A cup of human kindness

The past week has been a strange one. My training has dipped in the last few days because instead of running each night, I’m out flat hunting. I wish I was a pre-dawn runner but I’m just not that into it. I’m a night owl.

And after the third week on the job, I feel less like the new kid at work but I still manage to make a regular arse of myself. I met a guy who introduced himself as Weeeeen. I said ‘nice to meet you Weeeeen’. He is a Scotsman named Wayne. At least it got a laugh.

Thirdly, my flat mate has become even weirder. I dread going home. I feel sorry for her – even when she flies off the handle because I have done two loads of washing this week instead of my ‘allowance’ of one. There is something eating away at her.

I’ve moaned to my social network because they are kind and sympathetic. My Tweeties always come back with a witty quip to help me see the funny side of the ridiculous situations I find myself in.

But a few weeks ago I was on my home when I saw an old man pushed to the ground by a thug because he had accidentally bumped into the guy while getting off the train. When I went to help him I directed an expletive at the thug and he knocked me to the ground too. Not one person stopped to ask if either of us was OK. Yet on Twitter the responses to my update came thick and fast. Was I ok? Was I hurt? More mentally than physically, thanks guys.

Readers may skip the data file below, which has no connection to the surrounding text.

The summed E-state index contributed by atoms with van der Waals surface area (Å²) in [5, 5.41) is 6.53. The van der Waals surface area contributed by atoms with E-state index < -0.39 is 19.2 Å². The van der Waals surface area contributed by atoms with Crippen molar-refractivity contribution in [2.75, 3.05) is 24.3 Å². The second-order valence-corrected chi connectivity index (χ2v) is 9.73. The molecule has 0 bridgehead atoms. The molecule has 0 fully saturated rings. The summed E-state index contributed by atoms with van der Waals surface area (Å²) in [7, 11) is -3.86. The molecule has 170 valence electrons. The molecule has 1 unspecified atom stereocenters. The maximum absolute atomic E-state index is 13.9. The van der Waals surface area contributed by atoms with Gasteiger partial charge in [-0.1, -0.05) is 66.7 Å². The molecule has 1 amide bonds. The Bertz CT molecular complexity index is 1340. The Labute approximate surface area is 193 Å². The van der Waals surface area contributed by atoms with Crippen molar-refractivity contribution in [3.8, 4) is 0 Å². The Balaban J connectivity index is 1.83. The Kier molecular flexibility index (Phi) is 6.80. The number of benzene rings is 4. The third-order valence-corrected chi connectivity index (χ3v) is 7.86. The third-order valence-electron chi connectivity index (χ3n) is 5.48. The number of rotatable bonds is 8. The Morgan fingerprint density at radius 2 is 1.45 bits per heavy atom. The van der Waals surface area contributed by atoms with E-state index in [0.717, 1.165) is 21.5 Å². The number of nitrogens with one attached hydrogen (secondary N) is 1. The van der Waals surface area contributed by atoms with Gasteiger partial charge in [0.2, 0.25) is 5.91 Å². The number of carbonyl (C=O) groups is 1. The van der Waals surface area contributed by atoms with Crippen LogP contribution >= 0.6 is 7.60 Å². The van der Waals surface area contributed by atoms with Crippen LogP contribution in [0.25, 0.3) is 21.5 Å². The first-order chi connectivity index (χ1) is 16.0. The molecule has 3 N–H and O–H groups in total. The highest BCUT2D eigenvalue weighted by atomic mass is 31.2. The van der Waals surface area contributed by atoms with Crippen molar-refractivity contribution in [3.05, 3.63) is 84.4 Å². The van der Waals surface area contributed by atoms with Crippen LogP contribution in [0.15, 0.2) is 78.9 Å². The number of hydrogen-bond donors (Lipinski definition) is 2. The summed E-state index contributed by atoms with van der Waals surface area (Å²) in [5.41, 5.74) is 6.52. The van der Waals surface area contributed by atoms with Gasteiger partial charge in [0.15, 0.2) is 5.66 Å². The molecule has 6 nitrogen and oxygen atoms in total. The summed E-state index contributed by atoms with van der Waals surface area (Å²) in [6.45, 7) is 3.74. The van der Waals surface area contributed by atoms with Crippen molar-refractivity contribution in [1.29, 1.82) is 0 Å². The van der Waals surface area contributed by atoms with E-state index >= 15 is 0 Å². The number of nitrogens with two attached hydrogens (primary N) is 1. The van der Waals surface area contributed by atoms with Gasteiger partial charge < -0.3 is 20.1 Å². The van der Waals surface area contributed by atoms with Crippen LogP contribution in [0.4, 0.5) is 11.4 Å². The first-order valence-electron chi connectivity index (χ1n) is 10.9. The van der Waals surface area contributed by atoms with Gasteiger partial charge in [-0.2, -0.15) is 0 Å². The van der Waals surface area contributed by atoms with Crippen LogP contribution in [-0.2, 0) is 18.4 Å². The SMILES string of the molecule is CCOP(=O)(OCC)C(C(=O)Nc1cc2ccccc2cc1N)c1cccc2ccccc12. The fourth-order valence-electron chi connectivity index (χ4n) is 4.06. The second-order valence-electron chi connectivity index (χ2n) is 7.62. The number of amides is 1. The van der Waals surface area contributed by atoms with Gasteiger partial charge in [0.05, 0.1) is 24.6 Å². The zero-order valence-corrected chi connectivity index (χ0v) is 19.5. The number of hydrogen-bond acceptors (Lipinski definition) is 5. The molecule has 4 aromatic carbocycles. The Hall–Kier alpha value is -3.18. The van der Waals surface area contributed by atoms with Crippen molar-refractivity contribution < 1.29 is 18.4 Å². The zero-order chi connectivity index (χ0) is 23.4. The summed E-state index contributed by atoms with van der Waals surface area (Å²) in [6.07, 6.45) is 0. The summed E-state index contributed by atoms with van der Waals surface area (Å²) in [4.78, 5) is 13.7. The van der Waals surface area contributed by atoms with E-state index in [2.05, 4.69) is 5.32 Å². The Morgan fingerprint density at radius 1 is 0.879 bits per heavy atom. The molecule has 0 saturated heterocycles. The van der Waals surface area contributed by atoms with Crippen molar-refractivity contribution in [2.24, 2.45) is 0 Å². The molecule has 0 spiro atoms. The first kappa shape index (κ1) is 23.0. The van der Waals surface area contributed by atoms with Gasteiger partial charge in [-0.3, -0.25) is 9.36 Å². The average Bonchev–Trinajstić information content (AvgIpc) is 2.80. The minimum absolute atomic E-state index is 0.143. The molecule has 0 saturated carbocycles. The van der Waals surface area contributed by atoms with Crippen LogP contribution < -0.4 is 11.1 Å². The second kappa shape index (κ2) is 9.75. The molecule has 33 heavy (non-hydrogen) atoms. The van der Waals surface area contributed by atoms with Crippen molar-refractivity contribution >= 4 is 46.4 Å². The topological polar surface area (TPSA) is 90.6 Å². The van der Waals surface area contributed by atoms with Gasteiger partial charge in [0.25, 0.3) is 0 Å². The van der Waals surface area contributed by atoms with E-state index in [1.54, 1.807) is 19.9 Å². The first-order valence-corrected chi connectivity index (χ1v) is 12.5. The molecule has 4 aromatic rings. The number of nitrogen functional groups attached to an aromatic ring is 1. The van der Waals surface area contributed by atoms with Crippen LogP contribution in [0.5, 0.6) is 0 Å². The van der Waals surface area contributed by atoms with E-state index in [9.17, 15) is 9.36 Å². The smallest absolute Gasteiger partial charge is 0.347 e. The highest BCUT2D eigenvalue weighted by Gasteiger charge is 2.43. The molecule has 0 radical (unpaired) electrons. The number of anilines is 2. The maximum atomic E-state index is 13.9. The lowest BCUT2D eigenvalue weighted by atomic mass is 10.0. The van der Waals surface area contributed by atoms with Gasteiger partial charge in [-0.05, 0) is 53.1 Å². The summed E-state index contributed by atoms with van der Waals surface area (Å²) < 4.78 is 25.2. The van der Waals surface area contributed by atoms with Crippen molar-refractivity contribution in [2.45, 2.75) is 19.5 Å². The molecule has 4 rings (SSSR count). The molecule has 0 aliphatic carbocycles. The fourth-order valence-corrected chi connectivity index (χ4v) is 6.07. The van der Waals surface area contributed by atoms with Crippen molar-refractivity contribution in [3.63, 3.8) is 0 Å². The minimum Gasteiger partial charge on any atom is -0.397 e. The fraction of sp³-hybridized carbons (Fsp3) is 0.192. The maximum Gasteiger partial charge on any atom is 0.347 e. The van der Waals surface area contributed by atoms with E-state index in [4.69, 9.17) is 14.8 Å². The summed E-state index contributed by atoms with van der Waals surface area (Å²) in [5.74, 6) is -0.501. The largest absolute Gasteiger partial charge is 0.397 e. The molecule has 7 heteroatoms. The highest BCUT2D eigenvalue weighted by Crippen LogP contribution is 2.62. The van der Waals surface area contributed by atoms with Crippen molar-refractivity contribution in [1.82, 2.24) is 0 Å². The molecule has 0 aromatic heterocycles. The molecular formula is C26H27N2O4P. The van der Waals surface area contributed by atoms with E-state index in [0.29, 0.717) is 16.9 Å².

So it has made me think about human kind. What makes a stranger reach out over a social network yet when you’ve been knocked over in a busy tube station most people will step over you?

Is it safety, anonymity, fear? Do I even need to ask?

London is a strange place. It is transient, fast paced and exciting. It is a city of opportunity. But it is hard. Its exterior is so tough that it seems easier to step over it than to stop and see if it’s OK.

In the past three months that I’ve lived here, I’ve often asked myself why am I here? How the hell did I get here? I think, like many expats, by chance.

To make life a little easier for myself and to keep the demons away, I run. And to make life a little easier for others, I raise money.

A few years ago when I was training for a half marathon with an Australian charity called Can Too, I was struggling up a hill and Can Too’s director, Annie, saw me and came to chat. She told me that whenever she struggled she thought of why she was doing this. And for her it was because she can. There are others who can’t. So she throws her heart and soul into it. She has raised millions of dollars for cancer research in Australia. Millions.

So this is why I’m doing it. Because I can.

And when this weird week is over and I’ve moved away from the landlord who needs a laundry lesson, my heart and soul will be in this too.

Please help me raise money for the Multiple Sclerosis Resource Centre at http://www.justgiving.com/KirstenLodge

K xo

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One response to “A cup of human kindness

  1. Pingback: Tweets that mention A cup of human kindness | lodgeyandthelondonmarathon -- Topsy.com

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